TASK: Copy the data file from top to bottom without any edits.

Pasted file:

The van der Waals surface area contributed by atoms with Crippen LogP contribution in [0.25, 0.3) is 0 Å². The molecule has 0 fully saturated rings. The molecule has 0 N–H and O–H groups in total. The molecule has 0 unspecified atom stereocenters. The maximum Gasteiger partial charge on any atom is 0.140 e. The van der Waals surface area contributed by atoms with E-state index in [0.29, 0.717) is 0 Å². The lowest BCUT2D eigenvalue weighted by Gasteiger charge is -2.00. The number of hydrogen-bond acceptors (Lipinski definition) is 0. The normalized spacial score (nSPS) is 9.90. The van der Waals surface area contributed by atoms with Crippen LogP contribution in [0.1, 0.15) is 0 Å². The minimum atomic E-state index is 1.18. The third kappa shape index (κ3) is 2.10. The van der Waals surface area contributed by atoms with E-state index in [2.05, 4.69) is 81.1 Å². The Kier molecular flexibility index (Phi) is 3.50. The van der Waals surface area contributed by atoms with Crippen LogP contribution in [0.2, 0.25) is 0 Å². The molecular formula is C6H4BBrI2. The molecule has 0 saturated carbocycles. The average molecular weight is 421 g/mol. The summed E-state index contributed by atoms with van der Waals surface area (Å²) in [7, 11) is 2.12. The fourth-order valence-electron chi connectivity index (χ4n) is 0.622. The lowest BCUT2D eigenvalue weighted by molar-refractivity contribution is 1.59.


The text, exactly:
The van der Waals surface area contributed by atoms with Crippen LogP contribution in [0.25, 0.3) is 0 Å². The molecule has 0 fully saturated rings. The molecule has 0 N–H and O–H groups in total. The molecule has 0 unspecified atom stereocenters. The maximum Gasteiger partial charge on any atom is 0.140 e. The van der Waals surface area contributed by atoms with E-state index in [0.29, 0.717) is 0 Å². The lowest BCUT2D eigenvalue weighted by Gasteiger charge is -2.00. The number of hydrogen-bond acceptors (Lipinski definition) is 0. The normalized spacial score (nSPS) is 9.90. The van der Waals surface area contributed by atoms with Crippen LogP contribution in [0.1, 0.15) is 0 Å². The minimum atomic E-state index is 1.18. The third kappa shape index (κ3) is 2.10. The van der Waals surface area contributed by atoms with E-state index in [2.05, 4.69) is 81.1 Å². The Kier molecular flexibility index (Phi) is 3.50. The van der Waals surface area contributed by atoms with Crippen LogP contribution in [0.2, 0.25) is 0 Å². The molecular formula is C6H4BBrI2. The molecule has 0 saturated carbocycles. The average molecular weight is 421 g/mol. The summed E-state index contributed by atoms with van der Waals surface area (Å²) in [7, 11) is 2.12. The fourth-order valence-electron chi connectivity index (χ4n) is 0.622. The lowest BCUT2D eigenvalue weighted by molar-refractivity contribution is 1.59.